So what perimenopause symptoms do women really have?
Women from countries around the world were asked about their perimenopausal symptoms. Countries included Indonesia, Japan, Korea, Lebanon, Malaysia, Mexico, Phillipines, Singapore, Taiwan and Thailand as well as US, UK, Australia, Canada, Finland and Hong Kong.Guess which symptom came up most often?
Was it hot flashes, flushes and night sweats?
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In fact the most common symptom reported by midlife women was headache.
Surprisingly, hot flushes, flashes or night sweats came into the top 4 complaints in only 6 of the populations studied (Canada, Finland, Korea, Malaysia, Thailand and UK).
Then came joint problems, irritability, lack of energy and nervous tension.
And just look at the huge range of problems included in the top 4 complaints:
• dry skin,
• problems sleeping,
• aching or stiff joints,
• lack of energy,
• nervous tension,
• hot flashes,
• shoulder stiffness,
• lumbago, fatigue or weakness,
• memory loss,
• night sweats.
Data from Leidy Sievert L. Menopause, a biocultural perspective.Rutgers University Press, New Jersey, 2006.
So what do all these symptoms mean?
Are they really all due to the menopause and can they really be called perimenopause symptoms?
In fact very few of the common midlife discomforts are definitely caused by the biological process of menopause.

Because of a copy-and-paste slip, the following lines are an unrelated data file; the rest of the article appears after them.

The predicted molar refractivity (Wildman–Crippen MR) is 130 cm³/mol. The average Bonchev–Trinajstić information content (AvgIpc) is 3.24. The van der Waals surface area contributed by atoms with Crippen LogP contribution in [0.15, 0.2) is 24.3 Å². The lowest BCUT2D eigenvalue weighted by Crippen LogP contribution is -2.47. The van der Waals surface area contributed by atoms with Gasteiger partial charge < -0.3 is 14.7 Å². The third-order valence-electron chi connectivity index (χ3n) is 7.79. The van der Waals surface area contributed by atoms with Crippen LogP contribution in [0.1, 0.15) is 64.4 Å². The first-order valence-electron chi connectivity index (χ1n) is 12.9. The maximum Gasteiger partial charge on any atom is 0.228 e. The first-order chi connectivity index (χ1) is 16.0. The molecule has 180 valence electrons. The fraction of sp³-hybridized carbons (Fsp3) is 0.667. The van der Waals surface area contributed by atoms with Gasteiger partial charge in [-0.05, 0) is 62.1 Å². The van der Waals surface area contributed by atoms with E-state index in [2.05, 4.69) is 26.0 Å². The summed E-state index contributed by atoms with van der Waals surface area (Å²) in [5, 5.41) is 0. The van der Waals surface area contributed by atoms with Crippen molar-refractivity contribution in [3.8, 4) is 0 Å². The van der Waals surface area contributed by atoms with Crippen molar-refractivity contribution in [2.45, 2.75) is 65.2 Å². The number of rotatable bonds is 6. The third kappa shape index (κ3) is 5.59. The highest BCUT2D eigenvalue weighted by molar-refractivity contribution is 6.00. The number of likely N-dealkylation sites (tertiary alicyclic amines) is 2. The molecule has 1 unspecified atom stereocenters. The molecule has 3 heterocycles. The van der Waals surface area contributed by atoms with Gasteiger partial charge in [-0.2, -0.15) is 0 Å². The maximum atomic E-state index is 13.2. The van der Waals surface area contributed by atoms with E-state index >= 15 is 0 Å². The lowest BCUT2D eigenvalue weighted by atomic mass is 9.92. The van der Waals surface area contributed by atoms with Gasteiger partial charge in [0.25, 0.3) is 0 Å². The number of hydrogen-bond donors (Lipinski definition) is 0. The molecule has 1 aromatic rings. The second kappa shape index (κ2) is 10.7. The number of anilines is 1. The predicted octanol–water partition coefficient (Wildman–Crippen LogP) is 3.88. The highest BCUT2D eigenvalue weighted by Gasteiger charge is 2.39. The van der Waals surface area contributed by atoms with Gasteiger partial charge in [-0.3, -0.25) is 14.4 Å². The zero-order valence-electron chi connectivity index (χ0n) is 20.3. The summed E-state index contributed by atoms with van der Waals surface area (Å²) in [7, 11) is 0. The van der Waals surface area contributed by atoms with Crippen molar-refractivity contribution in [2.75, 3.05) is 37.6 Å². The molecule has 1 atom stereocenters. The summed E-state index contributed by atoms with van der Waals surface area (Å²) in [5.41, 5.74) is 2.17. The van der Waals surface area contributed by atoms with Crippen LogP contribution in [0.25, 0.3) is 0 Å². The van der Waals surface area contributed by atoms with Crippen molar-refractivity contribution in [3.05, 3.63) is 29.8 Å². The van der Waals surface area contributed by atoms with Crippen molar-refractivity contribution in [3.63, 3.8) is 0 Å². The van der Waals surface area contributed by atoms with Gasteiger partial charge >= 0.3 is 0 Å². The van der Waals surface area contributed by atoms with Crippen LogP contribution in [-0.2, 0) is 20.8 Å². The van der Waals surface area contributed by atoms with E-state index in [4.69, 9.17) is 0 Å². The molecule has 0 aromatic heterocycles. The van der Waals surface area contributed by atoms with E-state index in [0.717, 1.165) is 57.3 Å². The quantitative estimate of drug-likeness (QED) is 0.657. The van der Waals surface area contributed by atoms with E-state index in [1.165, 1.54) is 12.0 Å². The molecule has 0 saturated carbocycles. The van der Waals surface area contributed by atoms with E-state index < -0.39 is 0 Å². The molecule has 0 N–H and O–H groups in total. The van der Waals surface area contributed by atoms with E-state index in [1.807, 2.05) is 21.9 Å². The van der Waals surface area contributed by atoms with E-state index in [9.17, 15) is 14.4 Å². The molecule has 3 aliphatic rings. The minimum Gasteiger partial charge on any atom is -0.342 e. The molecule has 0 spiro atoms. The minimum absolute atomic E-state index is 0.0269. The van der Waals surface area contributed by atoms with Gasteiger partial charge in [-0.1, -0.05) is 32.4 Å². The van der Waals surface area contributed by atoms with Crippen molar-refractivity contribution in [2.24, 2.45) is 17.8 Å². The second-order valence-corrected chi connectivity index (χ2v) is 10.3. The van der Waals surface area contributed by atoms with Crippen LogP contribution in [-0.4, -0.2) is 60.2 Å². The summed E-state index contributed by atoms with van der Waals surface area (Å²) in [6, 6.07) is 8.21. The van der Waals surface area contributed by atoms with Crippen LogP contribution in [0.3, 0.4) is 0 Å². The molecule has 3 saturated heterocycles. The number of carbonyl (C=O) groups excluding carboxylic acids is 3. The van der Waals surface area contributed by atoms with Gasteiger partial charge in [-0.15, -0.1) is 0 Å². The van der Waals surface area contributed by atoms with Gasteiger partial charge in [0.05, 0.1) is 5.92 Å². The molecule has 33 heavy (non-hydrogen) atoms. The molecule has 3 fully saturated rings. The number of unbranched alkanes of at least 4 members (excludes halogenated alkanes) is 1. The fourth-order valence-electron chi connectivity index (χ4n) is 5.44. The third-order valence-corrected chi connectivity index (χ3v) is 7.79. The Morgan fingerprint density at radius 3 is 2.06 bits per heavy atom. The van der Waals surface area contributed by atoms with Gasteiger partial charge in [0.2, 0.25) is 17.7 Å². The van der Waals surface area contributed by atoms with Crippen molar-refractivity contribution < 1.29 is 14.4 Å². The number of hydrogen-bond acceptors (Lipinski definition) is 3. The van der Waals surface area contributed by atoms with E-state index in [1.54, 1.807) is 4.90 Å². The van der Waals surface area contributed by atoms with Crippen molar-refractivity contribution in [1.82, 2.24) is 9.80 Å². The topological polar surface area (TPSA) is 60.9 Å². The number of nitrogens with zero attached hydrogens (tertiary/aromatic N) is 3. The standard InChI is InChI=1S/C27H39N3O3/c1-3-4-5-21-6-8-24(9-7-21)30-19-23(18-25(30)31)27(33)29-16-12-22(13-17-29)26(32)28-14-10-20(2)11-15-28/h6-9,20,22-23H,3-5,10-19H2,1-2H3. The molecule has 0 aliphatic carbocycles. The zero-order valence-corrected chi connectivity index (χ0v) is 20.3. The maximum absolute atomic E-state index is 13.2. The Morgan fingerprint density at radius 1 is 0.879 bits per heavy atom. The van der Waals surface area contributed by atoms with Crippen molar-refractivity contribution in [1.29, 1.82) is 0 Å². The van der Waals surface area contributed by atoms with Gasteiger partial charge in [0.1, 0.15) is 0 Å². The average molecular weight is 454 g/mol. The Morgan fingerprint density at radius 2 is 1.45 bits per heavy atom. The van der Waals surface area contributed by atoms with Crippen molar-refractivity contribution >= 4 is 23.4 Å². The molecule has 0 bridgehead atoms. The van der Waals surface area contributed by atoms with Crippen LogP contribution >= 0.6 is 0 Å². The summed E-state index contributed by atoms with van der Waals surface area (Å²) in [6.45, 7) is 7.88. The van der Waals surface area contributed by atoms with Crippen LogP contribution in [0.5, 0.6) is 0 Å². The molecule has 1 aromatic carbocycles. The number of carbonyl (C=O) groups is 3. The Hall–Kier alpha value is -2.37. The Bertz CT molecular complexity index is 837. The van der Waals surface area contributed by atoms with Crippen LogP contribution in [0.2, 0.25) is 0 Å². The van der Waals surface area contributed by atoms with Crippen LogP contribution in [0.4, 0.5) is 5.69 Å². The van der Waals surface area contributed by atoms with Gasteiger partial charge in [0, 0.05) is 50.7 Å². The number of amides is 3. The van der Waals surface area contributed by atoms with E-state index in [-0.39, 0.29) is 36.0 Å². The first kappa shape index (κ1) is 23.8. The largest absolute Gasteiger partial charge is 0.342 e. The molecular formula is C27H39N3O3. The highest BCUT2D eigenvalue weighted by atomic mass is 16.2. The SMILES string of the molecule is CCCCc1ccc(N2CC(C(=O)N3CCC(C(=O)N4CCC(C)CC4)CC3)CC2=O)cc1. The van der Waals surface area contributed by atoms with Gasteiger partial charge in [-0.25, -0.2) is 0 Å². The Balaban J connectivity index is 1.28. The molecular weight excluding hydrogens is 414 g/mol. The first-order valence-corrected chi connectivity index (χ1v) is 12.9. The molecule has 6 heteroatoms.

Midlife aches and pains ... men get them too!
of the symptoms in the list above are just symptoms of the years passing by - so not surprisingly, men get them too,
So where does this leave all of us bemused middle aged women?
Medicine still has a lot to learn about the relationship between changing hormone levels and the occurence of different symptoms. But blaming all our niggles on menopause doesn't fit with what science knows today.
You can read more about the scientific evidence linking menopause and midlife problems here.
It's the end of the first decade of the 21st century and medical science still doesn’t have a clear cut, unambiguous and non-controversial understanding of the time around when our periods go topsy turvy and then stop altogether.
Yes, normal human female physiology and medical science hasn't got a grip of it yet.
Last updated: May 2013